University of Vermont AAHS

 

Statutes

By
Larry Shawcross
Attorney at Law
Bulverde, Texas
AAHS Vice-President, Legal Services

[reproduced from Summer 2001 Caution:Horses, Vol. 6, No. 2]

 

"STATUTES, STATUTES, read all about em’" "Why would I want to do that," I hear you say. Well because if you own horses, board horses, ride horses, give riding lessons, let others ride or be around your horses, you might want to know what you must do in your particular state to avail yourself of the protection of your state’s Equine Activity Statute or Livestock Activity Statute.

You mean they are not the same? Nope they vary from state to state and a few states still have no such statue.

Many of you who live in Texas have read part of Chapter 87 Liability for Equine Activities. You may have a sign at your barn that says:

WARNING UNDER TEXAS LAW (CHAPTER 87, CVIL PRACTICE AND REMEDIES CODE), AN EQUINE PROFESSIONAL IS NOT LIABILEFOR AN INJURY TO OR THE DEATH OF A PARTICIPANT IN EQUINE ACTIVITES RESULTING FROM THE INHERENT RISKS OF EQUINE ACTIVITIES.

I have learned that many of the of the equine professionals, you know, the folks who make a dollar or two in the horse business, by renting stalls, hauling horses, give riding lessons, training horses, don’t know that the same wording must be contained in the written contracts covering their particular function.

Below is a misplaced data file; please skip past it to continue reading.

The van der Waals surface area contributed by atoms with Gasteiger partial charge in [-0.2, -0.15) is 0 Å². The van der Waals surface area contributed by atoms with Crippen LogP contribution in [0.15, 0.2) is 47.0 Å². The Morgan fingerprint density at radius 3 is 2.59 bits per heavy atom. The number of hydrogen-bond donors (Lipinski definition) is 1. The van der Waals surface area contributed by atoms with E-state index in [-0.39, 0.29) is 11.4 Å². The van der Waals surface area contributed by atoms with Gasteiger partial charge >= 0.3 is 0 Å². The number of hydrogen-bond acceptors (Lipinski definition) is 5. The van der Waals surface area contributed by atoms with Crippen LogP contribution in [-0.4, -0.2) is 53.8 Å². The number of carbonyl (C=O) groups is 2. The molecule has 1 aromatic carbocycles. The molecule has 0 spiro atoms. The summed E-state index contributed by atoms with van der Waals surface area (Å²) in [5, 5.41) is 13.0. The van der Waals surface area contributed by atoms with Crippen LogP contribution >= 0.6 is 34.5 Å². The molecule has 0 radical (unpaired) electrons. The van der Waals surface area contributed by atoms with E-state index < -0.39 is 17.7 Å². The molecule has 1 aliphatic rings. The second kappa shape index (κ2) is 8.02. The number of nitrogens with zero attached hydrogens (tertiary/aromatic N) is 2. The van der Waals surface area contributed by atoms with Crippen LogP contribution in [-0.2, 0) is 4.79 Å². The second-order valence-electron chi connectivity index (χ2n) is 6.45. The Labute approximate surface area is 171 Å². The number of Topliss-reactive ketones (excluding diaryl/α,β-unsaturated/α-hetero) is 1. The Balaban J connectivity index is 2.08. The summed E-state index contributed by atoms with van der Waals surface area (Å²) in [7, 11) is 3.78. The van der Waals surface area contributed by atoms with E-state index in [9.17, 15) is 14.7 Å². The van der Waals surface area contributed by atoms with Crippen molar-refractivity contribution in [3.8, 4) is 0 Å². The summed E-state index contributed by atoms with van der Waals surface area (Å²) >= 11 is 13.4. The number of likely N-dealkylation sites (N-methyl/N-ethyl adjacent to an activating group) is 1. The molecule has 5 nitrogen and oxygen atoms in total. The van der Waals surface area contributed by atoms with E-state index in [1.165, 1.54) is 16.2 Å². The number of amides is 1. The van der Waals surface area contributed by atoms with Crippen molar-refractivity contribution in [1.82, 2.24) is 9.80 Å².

" The warning must be included without regard to whether the contract involves equine activities on or off the location or site of the business of the equine professional. The warning must be clearly readable."

So get your lawyer to draft or at the least review your contracts regardless of the particular activity the contract is designed to cover. Further, it is important that you, your employees, partners, and affiliates in your equine activity read your state statute.

Isn’t this just a matter of using common sense? Common sense sure helps and I would never ignore the application of what some call just plain "horse sense." But reading the statute and then asking your lawyer questions about what particular clauses mean is a good start on being "legally safe" and that might translates into greater enjoyment of your horses.

If you already have contracts, great but make certain that they comply with the current status of the law in your state.

You can find the statute for your state on the AAHS website: http://www.law.utexas.edu/dawson/ Look for Equine Activity Statutes.


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